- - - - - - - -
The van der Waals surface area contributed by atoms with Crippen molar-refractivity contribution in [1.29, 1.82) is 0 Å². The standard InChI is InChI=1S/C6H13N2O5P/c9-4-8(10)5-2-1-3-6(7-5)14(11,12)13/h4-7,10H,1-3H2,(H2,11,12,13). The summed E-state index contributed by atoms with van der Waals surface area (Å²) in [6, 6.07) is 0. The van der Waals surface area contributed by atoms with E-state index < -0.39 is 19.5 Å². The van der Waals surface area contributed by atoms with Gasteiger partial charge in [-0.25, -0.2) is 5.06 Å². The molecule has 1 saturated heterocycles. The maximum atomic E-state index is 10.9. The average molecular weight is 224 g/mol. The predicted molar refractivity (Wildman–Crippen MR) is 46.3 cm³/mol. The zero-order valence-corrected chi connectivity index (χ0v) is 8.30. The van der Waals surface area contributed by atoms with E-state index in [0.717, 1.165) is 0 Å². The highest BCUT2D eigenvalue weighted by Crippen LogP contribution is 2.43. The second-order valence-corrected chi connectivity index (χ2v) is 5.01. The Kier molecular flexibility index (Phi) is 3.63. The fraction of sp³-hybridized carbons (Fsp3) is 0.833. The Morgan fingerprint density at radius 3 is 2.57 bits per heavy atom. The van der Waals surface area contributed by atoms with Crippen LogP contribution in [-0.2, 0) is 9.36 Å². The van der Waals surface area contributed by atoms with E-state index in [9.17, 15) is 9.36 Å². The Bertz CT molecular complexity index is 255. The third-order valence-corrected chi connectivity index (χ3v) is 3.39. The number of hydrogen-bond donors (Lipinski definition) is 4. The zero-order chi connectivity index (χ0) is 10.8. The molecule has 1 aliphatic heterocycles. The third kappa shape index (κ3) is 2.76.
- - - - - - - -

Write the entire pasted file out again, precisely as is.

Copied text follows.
The van der Waals surface area contributed by atoms with Crippen molar-refractivity contribution in [1.29, 1.82) is 0 Å². The standard InChI is InChI=1S/C6H13N2O5P/c9-4-8(10)5-2-1-3-6(7-5)14(11,12)13/h4-7,10H,1-3H2,(H2,11,12,13). The summed E-state index contributed by atoms with van der Waals surface area (Å²) in [6, 6.07) is 0. The van der Waals surface area contributed by atoms with E-state index < -0.39 is 19.5 Å². The van der Waals surface area contributed by atoms with Gasteiger partial charge in [-0.25, -0.2) is 5.06 Å². The molecule has 1 saturated heterocycles. The maximum atomic E-state index is 10.9. The average molecular weight is 224 g/mol. The predicted molar refractivity (Wildman–Crippen MR) is 46.3 cm³/mol. The zero-order valence-corrected chi connectivity index (χ0v) is 8.30. The van der Waals surface area contributed by atoms with E-state index in [0.717, 1.165) is 0 Å². The highest BCUT2D eigenvalue weighted by Crippen LogP contribution is 2.43. The second-order valence-corrected chi connectivity index (χ2v) is 5.01. The Kier molecular flexibility index (Phi) is 3.63. The fraction of sp³-hybridized carbons (Fsp3) is 0.833. The Morgan fingerprint density at radius 3 is 2.57 bits per heavy atom. The van der Waals surface area contributed by atoms with Crippen LogP contribution in [-0.2, 0) is 9.36 Å². The van der Waals surface area contributed by atoms with E-state index in [9.17, 15) is 9.36 Å². The Bertz CT molecular complexity index is 255. The third-order valence-corrected chi connectivity index (χ3v) is 3.39. The number of hydrogen-bond donors (Lipinski definition) is 4. The zero-order chi connectivity index (χ0) is 10.8. The molecule has 1 aliphatic heterocycles. The third kappa shape index (κ3) is 2.76.